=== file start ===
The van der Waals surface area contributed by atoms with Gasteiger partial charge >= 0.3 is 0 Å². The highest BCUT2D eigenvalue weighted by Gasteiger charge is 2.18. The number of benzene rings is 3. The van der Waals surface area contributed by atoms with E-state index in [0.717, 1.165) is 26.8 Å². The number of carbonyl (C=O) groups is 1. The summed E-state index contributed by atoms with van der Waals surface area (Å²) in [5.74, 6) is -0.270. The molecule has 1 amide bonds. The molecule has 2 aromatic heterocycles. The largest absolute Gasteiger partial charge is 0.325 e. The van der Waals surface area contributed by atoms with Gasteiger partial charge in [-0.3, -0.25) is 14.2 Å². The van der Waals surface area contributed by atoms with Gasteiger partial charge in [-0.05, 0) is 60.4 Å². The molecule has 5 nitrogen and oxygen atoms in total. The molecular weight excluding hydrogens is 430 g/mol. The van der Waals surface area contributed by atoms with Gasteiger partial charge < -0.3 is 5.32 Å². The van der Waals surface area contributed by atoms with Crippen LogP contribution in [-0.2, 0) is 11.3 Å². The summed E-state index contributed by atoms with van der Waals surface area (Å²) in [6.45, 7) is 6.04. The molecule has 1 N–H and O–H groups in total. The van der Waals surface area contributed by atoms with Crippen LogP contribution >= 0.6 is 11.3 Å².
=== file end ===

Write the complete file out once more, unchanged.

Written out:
The van der Waals surface area contributed by atoms with Gasteiger partial charge >= 0.3 is 0 Å². The highest BCUT2D eigenvalue weighted by Gasteiger charge is 2.18. The number of benzene rings is 3. The van der Waals surface area contributed by atoms with E-state index in [0.717, 1.165) is 26.8 Å². The number of carbonyl (C=O) groups is 1. The summed E-state index contributed by atoms with van der Waals surface area (Å²) in [5.74, 6) is -0.270. The molecule has 1 amide bonds. The molecule has 2 aromatic heterocycles. The largest absolute Gasteiger partial charge is 0.325 e. The van der Waals surface area contributed by atoms with Gasteiger partial charge in [-0.3, -0.25) is 14.2 Å². The van der Waals surface area contributed by atoms with Gasteiger partial charge in [-0.05, 0) is 60.4 Å². The molecule has 5 nitrogen and oxygen atoms in total. The molecular weight excluding hydrogens is 430 g/mol. The van der Waals surface area contributed by atoms with Gasteiger partial charge < -0.3 is 5.32 Å². The van der Waals surface area contributed by atoms with Crippen LogP contribution in [-0.2, 0) is 11.3 Å². The summed E-state index contributed by atoms with van der Waals surface area (Å²) in [6.45, 7) is 6.04. The molecule has 1 N–H and O–H groups in total. The van der Waals surface area contributed by atoms with Crippen LogP contribution >= 0.6 is 11.3 Å².